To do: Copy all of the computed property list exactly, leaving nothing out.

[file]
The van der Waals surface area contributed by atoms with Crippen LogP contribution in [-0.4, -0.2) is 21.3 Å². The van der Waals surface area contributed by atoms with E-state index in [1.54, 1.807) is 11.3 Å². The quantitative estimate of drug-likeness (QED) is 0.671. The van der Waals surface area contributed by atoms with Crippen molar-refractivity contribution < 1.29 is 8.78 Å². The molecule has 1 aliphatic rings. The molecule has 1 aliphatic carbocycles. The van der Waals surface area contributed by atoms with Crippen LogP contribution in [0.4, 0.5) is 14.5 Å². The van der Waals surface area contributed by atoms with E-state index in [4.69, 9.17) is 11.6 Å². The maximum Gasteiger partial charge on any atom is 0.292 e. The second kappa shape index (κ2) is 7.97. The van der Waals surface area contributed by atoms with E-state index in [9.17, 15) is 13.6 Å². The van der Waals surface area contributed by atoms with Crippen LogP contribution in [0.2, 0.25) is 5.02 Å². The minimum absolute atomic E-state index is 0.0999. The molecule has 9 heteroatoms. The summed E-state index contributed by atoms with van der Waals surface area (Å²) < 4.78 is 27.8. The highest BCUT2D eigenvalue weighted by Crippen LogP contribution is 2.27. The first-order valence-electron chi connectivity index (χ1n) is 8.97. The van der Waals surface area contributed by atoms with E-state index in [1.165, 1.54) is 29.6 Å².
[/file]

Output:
The van der Waals surface area contributed by atoms with Crippen LogP contribution in [-0.4, -0.2) is 21.3 Å². The van der Waals surface area contributed by atoms with E-state index in [1.54, 1.807) is 11.3 Å². The quantitative estimate of drug-likeness (QED) is 0.671. The van der Waals surface area contributed by atoms with Crippen molar-refractivity contribution < 1.29 is 8.78 Å². The molecule has 1 aliphatic rings. The molecule has 1 aliphatic carbocycles. The van der Waals surface area contributed by atoms with Crippen LogP contribution in [0.4, 0.5) is 14.5 Å². The van der Waals surface area contributed by atoms with E-state index in [4.69, 9.17) is 11.6 Å². The maximum Gasteiger partial charge on any atom is 0.292 e. The second kappa shape index (κ2) is 7.97. The van der Waals surface area contributed by atoms with E-state index in [9.17, 15) is 13.6 Å². The van der Waals surface area contributed by atoms with Crippen LogP contribution in [0.2, 0.25) is 5.02 Å². The minimum absolute atomic E-state index is 0.0999. The molecule has 9 heteroatoms. The summed E-state index contributed by atoms with van der Waals surface area (Å²) < 4.78 is 27.8. The highest BCUT2D eigenvalue weighted by Crippen LogP contribution is 2.27. The first-order valence-electron chi connectivity index (χ1n) is 8.97. The van der Waals surface area contributed by atoms with E-state index in [1.165, 1.54) is 29.6 Å².